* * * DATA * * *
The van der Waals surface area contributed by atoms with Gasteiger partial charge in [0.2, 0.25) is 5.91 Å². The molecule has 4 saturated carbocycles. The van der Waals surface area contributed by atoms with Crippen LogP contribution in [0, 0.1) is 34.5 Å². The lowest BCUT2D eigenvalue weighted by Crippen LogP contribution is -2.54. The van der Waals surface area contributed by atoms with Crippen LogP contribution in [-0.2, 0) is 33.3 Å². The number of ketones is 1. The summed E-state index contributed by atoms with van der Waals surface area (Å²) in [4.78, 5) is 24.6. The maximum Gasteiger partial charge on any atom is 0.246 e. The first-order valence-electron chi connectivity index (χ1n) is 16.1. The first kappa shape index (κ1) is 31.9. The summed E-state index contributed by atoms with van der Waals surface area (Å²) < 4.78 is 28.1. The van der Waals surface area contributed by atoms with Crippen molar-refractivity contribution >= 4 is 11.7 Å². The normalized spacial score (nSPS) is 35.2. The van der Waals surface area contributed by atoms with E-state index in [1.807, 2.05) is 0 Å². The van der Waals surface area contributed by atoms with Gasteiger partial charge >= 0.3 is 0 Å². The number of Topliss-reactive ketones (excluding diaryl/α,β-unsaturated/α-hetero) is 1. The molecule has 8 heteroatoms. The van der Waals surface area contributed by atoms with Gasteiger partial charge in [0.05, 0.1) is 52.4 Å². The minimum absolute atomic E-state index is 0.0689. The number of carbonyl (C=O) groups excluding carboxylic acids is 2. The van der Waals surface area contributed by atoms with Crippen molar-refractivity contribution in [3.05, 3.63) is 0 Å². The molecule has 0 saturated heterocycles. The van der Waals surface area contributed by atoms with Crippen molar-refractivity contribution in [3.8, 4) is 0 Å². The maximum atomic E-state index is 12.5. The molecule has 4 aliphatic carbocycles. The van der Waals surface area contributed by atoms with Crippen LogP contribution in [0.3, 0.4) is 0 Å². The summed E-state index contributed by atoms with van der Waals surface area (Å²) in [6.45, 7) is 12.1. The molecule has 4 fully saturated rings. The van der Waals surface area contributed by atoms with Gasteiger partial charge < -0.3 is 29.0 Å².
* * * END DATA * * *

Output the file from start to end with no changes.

The van der Waals surface area contributed by atoms with Gasteiger partial charge in [0.2, 0.25) is 5.91 Å². The molecule has 4 saturated carbocycles. The van der Waals surface area contributed by atoms with Crippen LogP contribution in [0, 0.1) is 34.5 Å². The lowest BCUT2D eigenvalue weighted by Crippen LogP contribution is -2.54. The van der Waals surface area contributed by atoms with Crippen LogP contribution in [-0.2, 0) is 33.3 Å². The number of ketones is 1. The summed E-state index contributed by atoms with van der Waals surface area (Å²) in [4.78, 5) is 24.6. The maximum Gasteiger partial charge on any atom is 0.246 e. The first-order valence-electron chi connectivity index (χ1n) is 16.1. The first kappa shape index (κ1) is 31.9. The summed E-state index contributed by atoms with van der Waals surface area (Å²) < 4.78 is 28.1. The van der Waals surface area contributed by atoms with Crippen molar-refractivity contribution >= 4 is 11.7 Å². The normalized spacial score (nSPS) is 35.2. The van der Waals surface area contributed by atoms with E-state index in [1.807, 2.05) is 0 Å². The van der Waals surface area contributed by atoms with Gasteiger partial charge >= 0.3 is 0 Å². The number of Topliss-reactive ketones (excluding diaryl/α,β-unsaturated/α-hetero) is 1. The molecule has 8 heteroatoms. The van der Waals surface area contributed by atoms with Gasteiger partial charge in [0.05, 0.1) is 52.4 Å². The minimum absolute atomic E-state index is 0.0689. The number of carbonyl (C=O) groups excluding carboxylic acids is 2. The van der Waals surface area contributed by atoms with Crippen molar-refractivity contribution in [3.05, 3.63) is 0 Å². The molecule has 0 saturated heterocycles. The van der Waals surface area contributed by atoms with Crippen molar-refractivity contribution in [3.8, 4) is 0 Å². The maximum atomic E-state index is 12.5. The molecule has 4 aliphatic carbocycles. The van der Waals surface area contributed by atoms with Crippen LogP contribution in [0.3, 0.4) is 0 Å². The summed E-state index contributed by atoms with van der Waals surface area (Å²) in [6.45, 7) is 12.1. The molecule has 4 fully saturated rings. The van der Waals surface area contributed by atoms with Gasteiger partial charge < -0.3 is 29.0 Å².